So mental well-being and resilience is an eBook that will cover all of the things that to do with lifestyle, some of which include social connections, mental stimulation, physical activity, eating a healthy diet, good quality sleep etc. So a carer can kind of look at what might work for their loved one. But don’t forget the carer must look after themselves and their needs as well, because it can be very stressful taking care of some someone that has such high needs.

And remember in the first episode we talked about the dangers of stress and the hormone cortisol, and cortisol can kill brain cells it means stress itself has such a damaging effect on our mind and our body. So I hope that eBook gives you some big discussion points to kind of look at what might work for you and your loved one. To get the eBook you can go to drkarenwolf.org/resilience.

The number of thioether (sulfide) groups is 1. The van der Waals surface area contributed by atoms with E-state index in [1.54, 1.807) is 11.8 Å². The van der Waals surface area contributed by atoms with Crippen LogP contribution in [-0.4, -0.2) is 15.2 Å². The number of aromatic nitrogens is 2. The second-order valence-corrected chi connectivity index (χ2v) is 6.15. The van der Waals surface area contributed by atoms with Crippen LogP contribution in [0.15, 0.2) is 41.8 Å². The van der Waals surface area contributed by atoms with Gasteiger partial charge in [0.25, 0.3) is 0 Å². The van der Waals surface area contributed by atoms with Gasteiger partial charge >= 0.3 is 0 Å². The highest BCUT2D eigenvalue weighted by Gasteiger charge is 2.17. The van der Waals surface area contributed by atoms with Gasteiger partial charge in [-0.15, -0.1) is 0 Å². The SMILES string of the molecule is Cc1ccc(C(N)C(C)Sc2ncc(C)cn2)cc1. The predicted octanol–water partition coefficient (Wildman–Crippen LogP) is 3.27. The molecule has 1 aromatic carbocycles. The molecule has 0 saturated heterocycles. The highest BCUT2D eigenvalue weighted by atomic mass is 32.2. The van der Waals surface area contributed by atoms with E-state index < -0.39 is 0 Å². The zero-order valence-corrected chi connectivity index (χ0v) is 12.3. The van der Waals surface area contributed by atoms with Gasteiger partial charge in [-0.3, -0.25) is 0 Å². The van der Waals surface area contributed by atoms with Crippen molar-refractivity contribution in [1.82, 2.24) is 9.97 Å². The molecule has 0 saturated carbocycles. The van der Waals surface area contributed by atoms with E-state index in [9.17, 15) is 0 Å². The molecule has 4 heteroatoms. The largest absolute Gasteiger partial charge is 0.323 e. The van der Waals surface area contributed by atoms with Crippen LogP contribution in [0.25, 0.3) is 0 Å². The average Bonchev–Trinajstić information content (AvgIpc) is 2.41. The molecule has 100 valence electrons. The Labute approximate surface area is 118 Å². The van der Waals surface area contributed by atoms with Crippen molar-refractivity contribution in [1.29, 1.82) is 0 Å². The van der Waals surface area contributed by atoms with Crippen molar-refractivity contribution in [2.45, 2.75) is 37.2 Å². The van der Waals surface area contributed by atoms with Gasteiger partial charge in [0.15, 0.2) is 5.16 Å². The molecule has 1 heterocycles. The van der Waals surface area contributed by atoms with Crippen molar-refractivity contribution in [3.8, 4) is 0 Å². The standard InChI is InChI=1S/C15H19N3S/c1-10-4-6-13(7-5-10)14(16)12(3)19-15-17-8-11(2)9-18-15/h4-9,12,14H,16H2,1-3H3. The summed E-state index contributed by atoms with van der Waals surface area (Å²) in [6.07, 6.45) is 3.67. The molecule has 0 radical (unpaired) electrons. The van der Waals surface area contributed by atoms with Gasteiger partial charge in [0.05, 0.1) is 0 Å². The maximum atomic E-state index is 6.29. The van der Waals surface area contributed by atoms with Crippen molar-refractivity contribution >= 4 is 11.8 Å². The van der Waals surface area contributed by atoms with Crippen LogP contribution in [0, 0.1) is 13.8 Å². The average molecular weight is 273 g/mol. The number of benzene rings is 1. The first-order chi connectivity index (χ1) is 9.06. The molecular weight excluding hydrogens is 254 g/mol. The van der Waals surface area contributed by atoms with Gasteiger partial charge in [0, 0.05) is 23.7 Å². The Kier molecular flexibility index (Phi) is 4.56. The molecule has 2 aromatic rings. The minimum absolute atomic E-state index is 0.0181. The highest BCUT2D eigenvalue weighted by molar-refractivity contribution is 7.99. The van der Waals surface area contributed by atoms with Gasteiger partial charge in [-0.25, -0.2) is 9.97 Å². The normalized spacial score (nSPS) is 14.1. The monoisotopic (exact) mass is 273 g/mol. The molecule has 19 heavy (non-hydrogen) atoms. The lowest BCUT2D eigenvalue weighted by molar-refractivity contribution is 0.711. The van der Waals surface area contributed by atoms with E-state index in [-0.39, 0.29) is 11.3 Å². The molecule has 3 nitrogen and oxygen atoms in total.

Thank you for sharing your knowledge on ageing and Alzheimer’s Dr. Karen! We can’t wait for the next episode in the series.

Next episode: Gut Health and Ageing